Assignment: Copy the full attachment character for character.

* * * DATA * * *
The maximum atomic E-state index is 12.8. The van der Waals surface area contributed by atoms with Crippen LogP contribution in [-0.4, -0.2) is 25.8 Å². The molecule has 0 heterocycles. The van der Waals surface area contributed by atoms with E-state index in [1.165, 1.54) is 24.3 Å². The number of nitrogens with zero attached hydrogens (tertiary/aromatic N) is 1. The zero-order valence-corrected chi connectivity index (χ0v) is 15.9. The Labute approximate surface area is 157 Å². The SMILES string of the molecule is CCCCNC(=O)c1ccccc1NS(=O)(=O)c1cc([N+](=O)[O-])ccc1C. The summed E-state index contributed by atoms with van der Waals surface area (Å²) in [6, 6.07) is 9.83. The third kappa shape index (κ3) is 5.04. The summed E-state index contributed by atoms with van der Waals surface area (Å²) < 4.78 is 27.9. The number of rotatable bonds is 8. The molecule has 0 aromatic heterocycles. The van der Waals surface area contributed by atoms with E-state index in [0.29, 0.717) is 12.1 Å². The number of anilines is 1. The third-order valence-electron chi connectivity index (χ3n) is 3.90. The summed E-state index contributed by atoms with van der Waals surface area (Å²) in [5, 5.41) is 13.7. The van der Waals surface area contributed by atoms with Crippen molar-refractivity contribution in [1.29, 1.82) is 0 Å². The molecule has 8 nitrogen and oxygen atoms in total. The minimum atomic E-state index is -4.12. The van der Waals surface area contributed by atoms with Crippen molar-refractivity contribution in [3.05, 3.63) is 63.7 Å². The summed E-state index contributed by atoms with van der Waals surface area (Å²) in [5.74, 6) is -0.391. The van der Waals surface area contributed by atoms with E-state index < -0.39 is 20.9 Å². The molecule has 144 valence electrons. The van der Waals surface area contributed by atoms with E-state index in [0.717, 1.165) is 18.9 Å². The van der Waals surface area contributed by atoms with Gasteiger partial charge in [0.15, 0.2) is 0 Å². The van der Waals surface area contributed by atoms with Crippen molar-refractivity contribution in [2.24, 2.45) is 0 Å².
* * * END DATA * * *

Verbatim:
The maximum atomic E-state index is 12.8. The van der Waals surface area contributed by atoms with Crippen LogP contribution in [-0.4, -0.2) is 25.8 Å². The molecule has 0 heterocycles. The van der Waals surface area contributed by atoms with E-state index in [1.165, 1.54) is 24.3 Å². The number of nitrogens with zero attached hydrogens (tertiary/aromatic N) is 1. The zero-order valence-corrected chi connectivity index (χ0v) is 15.9. The Labute approximate surface area is 157 Å². The SMILES string of the molecule is CCCCNC(=O)c1ccccc1NS(=O)(=O)c1cc([N+](=O)[O-])ccc1C. The summed E-state index contributed by atoms with van der Waals surface area (Å²) in [6, 6.07) is 9.83. The third kappa shape index (κ3) is 5.04. The summed E-state index contributed by atoms with van der Waals surface area (Å²) < 4.78 is 27.9. The number of rotatable bonds is 8. The molecule has 0 aromatic heterocycles. The van der Waals surface area contributed by atoms with E-state index in [0.29, 0.717) is 12.1 Å². The number of anilines is 1. The third-order valence-electron chi connectivity index (χ3n) is 3.90. The summed E-state index contributed by atoms with van der Waals surface area (Å²) in [5, 5.41) is 13.7. The van der Waals surface area contributed by atoms with Crippen molar-refractivity contribution in [1.29, 1.82) is 0 Å². The molecule has 8 nitrogen and oxygen atoms in total. The minimum atomic E-state index is -4.12. The van der Waals surface area contributed by atoms with Crippen molar-refractivity contribution in [3.05, 3.63) is 63.7 Å². The summed E-state index contributed by atoms with van der Waals surface area (Å²) in [5.74, 6) is -0.391. The van der Waals surface area contributed by atoms with E-state index < -0.39 is 20.9 Å². The molecule has 144 valence electrons. The van der Waals surface area contributed by atoms with E-state index in [0.717, 1.165) is 18.9 Å². The van der Waals surface area contributed by atoms with Gasteiger partial charge in [0.15, 0.2) is 0 Å². The van der Waals surface area contributed by atoms with Crippen molar-refractivity contribution in [2.24, 2.45) is 0 Å².